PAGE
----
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Small town appeals to new Smithsburg chief

March 13, 2000|By KIMBERLY YAKOWSKI

SMITHSBURG - Being a police officer is about more than just about arresting criminals, according to Smithsburg Police Chief Ralf Berger.

Law enforcement involves getting to know a community, hearing people's concerns and finding solutions, he said.

A 15-year veteran of the Frederick County Sheriff's Office, he said his undercover investigative work with the 100-deputy department didn't always allow him to establish a positive relationship with the public.

The opportunity to build such a rapport with the public is what brought Berger to Smithsburg, where he was sworn in as head of the police department's two-man force on Tuesday, he said.

"Instead of constantly exercising authority I can be a friend to the people," he said. Berger said he looks forward to eventually meeting all of Smithsburg's 1,200 residents.

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He said he will be a resource for the public, explaining laws and answering related questions.

Berger, 45, was hired to replace Vincent duCellier who went to Kosovo in September on a training mission for the United Nations.

The position was vacant about five months, and Mayor Tommy Bowers and the Town Council advertised extensively to fill the slot, which pays $30,000 plus benefits.

Berger was endorsed by Town Council members during Tuesday's meeting and Bowers said he thinks the new chief will be a good one.

"I like his down-to-earth manner. He's very knowledgeable about numerous areas of law enforcement and has a heavy background in drug enforcement," said Bowers, who previously served as police chief in Smithsburg.

Berger resides in Boonsboro with his wife, Cathy, 27. He has a son, Adam, 20, who is serving in the Army, he said. Additionally, the couple have been foster parents since 1996, he said.

He found Smithsburg's small-town atmosphere comfortable. It reminded him of Walkersville, Md., where he was raised, he said.

Berger is a 1972 graduate of Walkersville High School and served in the Air Force, Air Force Reserves and Army National Guard.

The son of a former deputy for the Anne Arundel County Sheriff's Office, Berger said he grew in a disciplined household in which he learned to respect the law.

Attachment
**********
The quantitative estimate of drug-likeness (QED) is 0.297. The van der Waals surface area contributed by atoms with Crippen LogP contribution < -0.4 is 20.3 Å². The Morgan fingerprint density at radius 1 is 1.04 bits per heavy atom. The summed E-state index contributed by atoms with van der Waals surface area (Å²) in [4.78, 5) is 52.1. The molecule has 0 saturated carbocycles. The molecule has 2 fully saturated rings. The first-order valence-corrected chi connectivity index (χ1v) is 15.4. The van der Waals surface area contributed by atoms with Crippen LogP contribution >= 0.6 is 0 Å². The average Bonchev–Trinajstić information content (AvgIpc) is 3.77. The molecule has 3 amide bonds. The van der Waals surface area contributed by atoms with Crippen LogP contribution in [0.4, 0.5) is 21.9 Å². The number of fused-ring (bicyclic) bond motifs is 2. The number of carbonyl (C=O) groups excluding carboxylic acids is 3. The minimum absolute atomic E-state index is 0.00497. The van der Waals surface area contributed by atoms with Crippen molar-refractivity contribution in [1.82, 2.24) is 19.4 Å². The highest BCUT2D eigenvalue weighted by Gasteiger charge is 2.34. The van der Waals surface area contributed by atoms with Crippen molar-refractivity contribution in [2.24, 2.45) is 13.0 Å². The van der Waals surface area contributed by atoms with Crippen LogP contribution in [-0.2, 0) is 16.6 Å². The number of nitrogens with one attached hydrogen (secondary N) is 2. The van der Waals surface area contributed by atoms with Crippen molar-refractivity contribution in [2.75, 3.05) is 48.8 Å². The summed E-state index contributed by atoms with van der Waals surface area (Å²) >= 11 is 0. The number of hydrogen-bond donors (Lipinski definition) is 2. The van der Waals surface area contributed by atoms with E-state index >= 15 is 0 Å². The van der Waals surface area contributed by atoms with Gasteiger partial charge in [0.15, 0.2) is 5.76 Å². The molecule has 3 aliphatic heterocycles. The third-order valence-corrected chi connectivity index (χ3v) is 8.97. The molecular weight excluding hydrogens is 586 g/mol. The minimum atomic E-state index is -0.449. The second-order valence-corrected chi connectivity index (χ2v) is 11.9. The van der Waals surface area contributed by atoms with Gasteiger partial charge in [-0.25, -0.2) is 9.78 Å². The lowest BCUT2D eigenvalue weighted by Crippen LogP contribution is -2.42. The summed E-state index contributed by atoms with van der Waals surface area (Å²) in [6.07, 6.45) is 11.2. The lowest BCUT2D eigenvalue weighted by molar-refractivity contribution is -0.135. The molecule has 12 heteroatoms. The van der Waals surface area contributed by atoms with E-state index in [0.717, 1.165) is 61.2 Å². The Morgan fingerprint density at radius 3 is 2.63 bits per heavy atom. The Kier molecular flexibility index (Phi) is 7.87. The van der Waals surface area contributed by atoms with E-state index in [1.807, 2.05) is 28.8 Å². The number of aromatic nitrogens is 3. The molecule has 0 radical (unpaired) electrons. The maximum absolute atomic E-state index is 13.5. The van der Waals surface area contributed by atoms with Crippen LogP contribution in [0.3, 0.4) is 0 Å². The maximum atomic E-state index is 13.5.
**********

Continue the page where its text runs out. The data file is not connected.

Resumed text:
He wanted to continue in his father's footsteps and accepted a position as police officer for the Brunswick City Police Department in 1979.

Brunswick appealed to Berger because of the reputation it had then for high police activity, he said.

Its variety of different incidents, victims and offenders, provided "a good cross-section," he said. "I handled everything."

When the Frederick County Sheriff's Office initiated its patrol division in 1980, Berger said he jumped at the chance to "get in on the ground floor of a growing department."

Assigned to north Frederick County, Berger patrolled areas from Frederick to Pennsylvania for about three years before switching to the department's narcotics division, he said. Working undercover in drug stings was interesting to him, he said. "I was good at it and I liked the thrill of it."

"The dealers think they are slick, so you have to be slicker," he said.

Berger eventually went on to run the detective bureau and drug unit, often working six or seven days a week.

"We never ran out of work," he said.

In the spring of 1995 Berger left the department, working as a mechanic and in other areas, he said.

When a former co-worker mentioned the opening at the Smithsburg Police Department, he decided it would be the right time and the right place to re-enter law enforcement.

"Every officer dreams of working in a big city with big crime rates, but once you've been there you look for a little department where you can do the job but not have to work at 100 mph," he said.

As chief, Berger said he will pursue grants to fund another full-time police officer for the town, and for more equipment and programs.

While the Smithsburg Police Department typically responds to only about 30 calls for service a month, the job will still present a challenge, he said.

"The crime's the same, just on a smaller scale," he said. "It's no less dangerous, and what you're doing is just as important."

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